In view of soaring pendency of cases, frivolous litigation needs to be discouraged by courts for it has always afflicted the justice delivery system. This kind of litigation, more often than not, ends up into a junk; obviously at the expense of precious time of litigants as well as courts.
With Judiciary battling a huge pendency currently, frivolous litigation must be eliminated absolutely now. The more the frivolous cases, the more difficult the challenge to the justice delivery system.
So, it is for the courts to exercise options for bringing down unwanted litigation which is, by and large, a concomitant factor to the big pendency in courts.
Unequivocally, frivolous litigation could best be equated with the husk that spoils the grain. Time has now come when genuine litigation should not suffer because of frivolous cases.
A pragmatic approach only can strip the courts of this unnecessary burden. Indeed, courts have the authority to purge the litigation from the frivolous ones as the role of a judge is very crucial in identification and catching hold of the frivolous litigation.
Frivolous litigation has proved very fatal to the general litigation in courts. It delays a trial and that is a violation of Article 21of the Constitution in view of the verdict of justice Krishna Iyer in Hussain Ara Khatoon’s case. The noted jurist H M Seervai in his masterpiece, the Constitution of India, has described Khatoon’s case as a landmark judgment.
The pendency of cases in Jammu and Kashmir is no less alarming. The High Court of J&K and Ladakh in its judgments from time to time has underlined the need to discourage frivolous litigation. In certain cases it has imposed exemplary costs.
Legal experts in Kashmir, generally, harbour a view that law should be amended and Civil Procedure Code should have an “express provision” so that if the trial court or the appellate court after appreciation of evidence comes to a conclusion that a case was conducted on flimsy grounds, and the case dragged on for a year or more, should be mandatorily bound to award substantial costs. It is suggested that the costs might extend to Rs 1 lakh and not less than rupees fifteen thousand in the first instance and the costs should be doubled if the party loses the appeal.
It is also suggested that a clause should be added in the Civil Procedure Code so that a civil suit would be decided by the civil courts at the time of recording evidence. The court would fix a calendar of dates on which it would take evidence from the plaintiff or defendant. Besides, another sub-clause, it is suggested, should be added making it obligatory for the trial judge to give reasons why the case could not be decided within one year. In other words after one year the trial in a civil suit should continue only after extension is granted by the High Court not exceeding six months in the first instance.
It is believed that essential amendments in civil law would be a big step for providing social justice to the people. With regard to the Criminal Justice System, the legal experts believe that Criminal Procedure Code also needs to be amended so that under statute a Session’s trial should end within six months unless the High Court extends the time on reasonable cause shown by the trial judge or the prosecution. If the suggestions hold water, then these would shore up a vibrant justice system. These changes in the form of amendments are expected to court appreciation, if carried out in the right direction.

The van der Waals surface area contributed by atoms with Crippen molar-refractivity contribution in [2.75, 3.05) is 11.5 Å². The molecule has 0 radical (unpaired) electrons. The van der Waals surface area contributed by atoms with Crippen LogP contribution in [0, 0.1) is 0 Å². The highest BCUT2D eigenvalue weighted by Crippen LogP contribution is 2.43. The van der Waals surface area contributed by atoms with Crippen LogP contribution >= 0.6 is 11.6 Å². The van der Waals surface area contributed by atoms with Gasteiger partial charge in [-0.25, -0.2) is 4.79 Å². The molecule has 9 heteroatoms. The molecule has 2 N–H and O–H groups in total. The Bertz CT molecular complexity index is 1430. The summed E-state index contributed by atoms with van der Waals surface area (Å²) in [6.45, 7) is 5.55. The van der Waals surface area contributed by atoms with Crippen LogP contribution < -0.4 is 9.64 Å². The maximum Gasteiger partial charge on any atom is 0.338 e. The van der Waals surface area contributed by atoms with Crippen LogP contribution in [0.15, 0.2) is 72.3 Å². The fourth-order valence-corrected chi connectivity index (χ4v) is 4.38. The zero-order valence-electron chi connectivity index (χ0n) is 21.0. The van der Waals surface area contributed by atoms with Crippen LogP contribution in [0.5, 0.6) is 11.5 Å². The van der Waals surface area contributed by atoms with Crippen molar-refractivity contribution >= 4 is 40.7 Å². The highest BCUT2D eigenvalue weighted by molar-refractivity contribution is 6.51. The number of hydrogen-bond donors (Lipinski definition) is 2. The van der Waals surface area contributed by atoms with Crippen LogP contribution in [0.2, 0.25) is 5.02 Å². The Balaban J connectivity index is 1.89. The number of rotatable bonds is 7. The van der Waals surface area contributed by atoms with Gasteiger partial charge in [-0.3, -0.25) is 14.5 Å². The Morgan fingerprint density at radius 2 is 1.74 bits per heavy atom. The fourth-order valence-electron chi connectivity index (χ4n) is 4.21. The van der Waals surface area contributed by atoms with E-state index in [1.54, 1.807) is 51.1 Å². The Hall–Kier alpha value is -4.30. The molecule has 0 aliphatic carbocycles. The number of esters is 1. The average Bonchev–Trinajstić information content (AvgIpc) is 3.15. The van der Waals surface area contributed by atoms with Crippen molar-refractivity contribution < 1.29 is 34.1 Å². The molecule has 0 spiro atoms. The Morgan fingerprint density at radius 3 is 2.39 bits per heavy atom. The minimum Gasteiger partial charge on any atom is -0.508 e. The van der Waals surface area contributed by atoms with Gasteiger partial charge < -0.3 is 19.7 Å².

Both Supreme Court of India and High Court of Jammu and Kashmir in several judgments have underlined the need for junking frivolous litigation.
The Supreme Court in Subrata Roy Sahara vs Union of India & Ors has held that “the Indian judicial system is grossly afflicted, with frivolous litigation and ways and means need to be evolved, to deter litigants from their compulsive obsession, towards senseless and ill-considered claims”.
The apex court in Vinod Seth v. Devinder Bajaj has noted that the provision for costs is intended to, among other goals, act as a deterrent to frivolous litigations.
In another judgment, the Supreme Court has underscored that “the justice dispensation machinery in India is plagued with backlogs, with 70% of the pendency before the subordinate courts being on the criminal side.
A significant factor in this backlog, the apex court said, is the vast mass of frivolous litigation instituted year after year by litigants with intent to use the courts of justice for their own mischievous ends.
The Courts have also from time to time adopted various methods to reduce frivolous Public Interest Litigations. In 2010, the Supreme Court laid down the Maintainability of Public Interest Rules which made it compulsory for petitioners to first disclose their credentials and motives to the court’s registry, based on which the plea could be entertained.
With the Supreme Court backing, frivolous litigation may come to an end, provided the stakeholders take it with gravity by exhibiting due concern. For a variety of reasons, the litigants may show proclivity towards frivolous litigation but every such effort needs to be nipped in the bud.
Author is Senior Correspondent, Greater Kashmir
Disclaimer: The views and opinions expressed in this article are the personal opinions of the author.
The facts, analysis, assumptions and perspective appearing in the article do not reflect the views of GK.